# The kilogram weight

The redefinition of the kilogram takes effect in two weeks time. To mark the event, Martin Vlietstra, one of our frequent contributors, looks at the “old” and “new” versions of this international standard.

Even though the formal definition of the kilogram was changed last year and it is due to come into effect on 19 May 2019, it should have minimal effect on everyday usage of the kilogram. Using the best balances is the world, the International Prototype Kilogram (IPK) could be weighed with a relative standard uncertainty of 1 x 10-8 g (equivalent to 10 micrograms). To put this into perspective, I scattered a few grains of granulated golden sugar on a table and attempted to measure them using an ordinary ruler. The grains were between 0.5 mm and 1 mm is size from which I deduced that each grain’s mass was of between 50 micrograms and 1 mg. This told me that if I were to weigh a kilogram of sugar on the device used to weigh the IPK, I could not only detect whether or not the bag had lost a single grain of sugar, but I could also detect whether or not it was a large grain or a small grain!

Although the IPK will officially be “retired”, copies of it that are owned by the signatories to the Metre Convention will continue to have a role as the basis of the kilogram in that member state. The only difference is that periodic re-calibrations will be traced back to an experiment that uses the Planck constant rather than the IPK.

First prototype kilogram (1799). This prototype was retired in 1889 when the current IPK came into use (image from Wikimedia Commons).

Each full member of the Metre Convention has a copy of the IPK. This is copy K20 owned by the United States (image from NIST via Wikimedia Commons).

Obviously, nobody other than metrologists has a need for such accuracy but there is still a need for the accuracy of weights that are used in science and commerce to be defined. Such definitions come with a cost, the higher the accuracy, the greater the cost. In some cases this extra cost can be justified. To this end, the International Organisation for Legal Metrology (OIML) has defined a number of classes of weighing devices and also a number of classes of weights catering for different circumstances. The OIML is an inter-government organisation that has its offices in Paris (website https://www.oiml.org/en). Its function is to write standards associated with legal metrology that are suitable for global with the object of harmonising international trade. Governments can, if they so wish, adopt these standards as part of their legislation. “Legal metrology” is the discipline that links metrology with the law. As a simple example, if I buy one kilogram of sugar what is the supplier legally required to deliver to me before I can complain that it is under-weight and what accuracy can I legally expect from the scales that are used to confirm the weight?

By and large, the EU has adopted most, if not all OIML standards with the result that not only are many standards in all EU countries are the same but also that the are the same as the standards in many non-EU countries. The United States has likewise adopted many OIML recommendations, but in some cases has extended the definitions to include their customary units of measure.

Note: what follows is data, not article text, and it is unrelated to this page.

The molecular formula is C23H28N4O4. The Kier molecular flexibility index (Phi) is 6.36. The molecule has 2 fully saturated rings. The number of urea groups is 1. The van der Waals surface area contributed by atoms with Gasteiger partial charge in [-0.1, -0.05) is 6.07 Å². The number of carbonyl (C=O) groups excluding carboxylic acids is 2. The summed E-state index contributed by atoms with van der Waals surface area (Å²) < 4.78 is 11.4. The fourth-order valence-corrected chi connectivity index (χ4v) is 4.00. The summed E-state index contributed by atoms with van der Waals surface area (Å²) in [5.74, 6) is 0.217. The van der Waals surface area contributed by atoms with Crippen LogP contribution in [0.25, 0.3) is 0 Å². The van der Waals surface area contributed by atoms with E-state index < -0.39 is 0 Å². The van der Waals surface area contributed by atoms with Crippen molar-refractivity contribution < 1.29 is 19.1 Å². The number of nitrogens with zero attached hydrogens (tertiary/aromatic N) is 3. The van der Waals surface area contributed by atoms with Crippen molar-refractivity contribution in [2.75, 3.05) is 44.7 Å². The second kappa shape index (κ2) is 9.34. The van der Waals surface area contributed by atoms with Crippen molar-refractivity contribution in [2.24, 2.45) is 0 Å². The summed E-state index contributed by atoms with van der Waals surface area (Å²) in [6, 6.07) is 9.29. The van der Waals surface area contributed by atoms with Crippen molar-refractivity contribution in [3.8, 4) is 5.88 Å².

The OIML regulation R76 (https://www.oiml.org/en/files/pdf_r/r076-1-e92.pdf/at_download/file) specifies the accuracy requirements for four classes of non-automatic weighing devices denoted as “Class I”, “Class II”, “Class III” and “Class IIII” devices. These classes are:

• Class I devices are used for special purposes.
• Class II devices are used for weighing high value goods such as precious metals and stones.
• Class III devices are used for ordinary commercial transactions such as supermarkets and so on. The accuracy of a full scale reading of such devices must be better than one part in 10,000.
• Class IIII devices are used where robustness is paramount, for example portable scales used by mobile medical clinics, doctor’s surgeries etc. The accuracy of a full scale reading of such devices must be better than one part in 1200 which is equivalent to 0.1 kg for a full scale reading of 120 kg.

These requirements lay down a set of requirements that need to be considered during the design phase including such things as ease of reading the result, environmental conditions and geographic locations in which the device is expected to operate. The requirements also demand that any particular device must specify the minimum and maximum weights for which it is designed.

In parallel with recommendations for weighing devices, the OIML regulation R111 defines seven sets of weights denoted E1, E2, F1, F2, M1, M2 and M3. These full specifications can be found at https://www.oiml.org/en/files/pdf_r/r111-1-e04.pdf .

• E1 and E2 weights are used for special applications and have an accuracy of better than 0.5 and 1.6 parts per million respectively. These weights are often used for calibration purposes and come with calibration certificates.
• F1 and F2 weights are used for Class I and Class II scales. They have an accuracy of better than 5 and 16 parts per million respectively.
• M1, M2 weights are designed for use Class III scales and M3 weights for Class IIII scales. They have an accuracy of better than 50, 160 and 500 parts per million.

An older OIML recommendation, R52, is in existence for the specification of hexagonal cast iron M3 weights. These weights are relatively easy to manufacture and calibrate and are often used in markets around the world.

Utility kilogram manufactured to specification R52 (image from Wikimedia Commons).

Banana stall in India using R52-specified weights.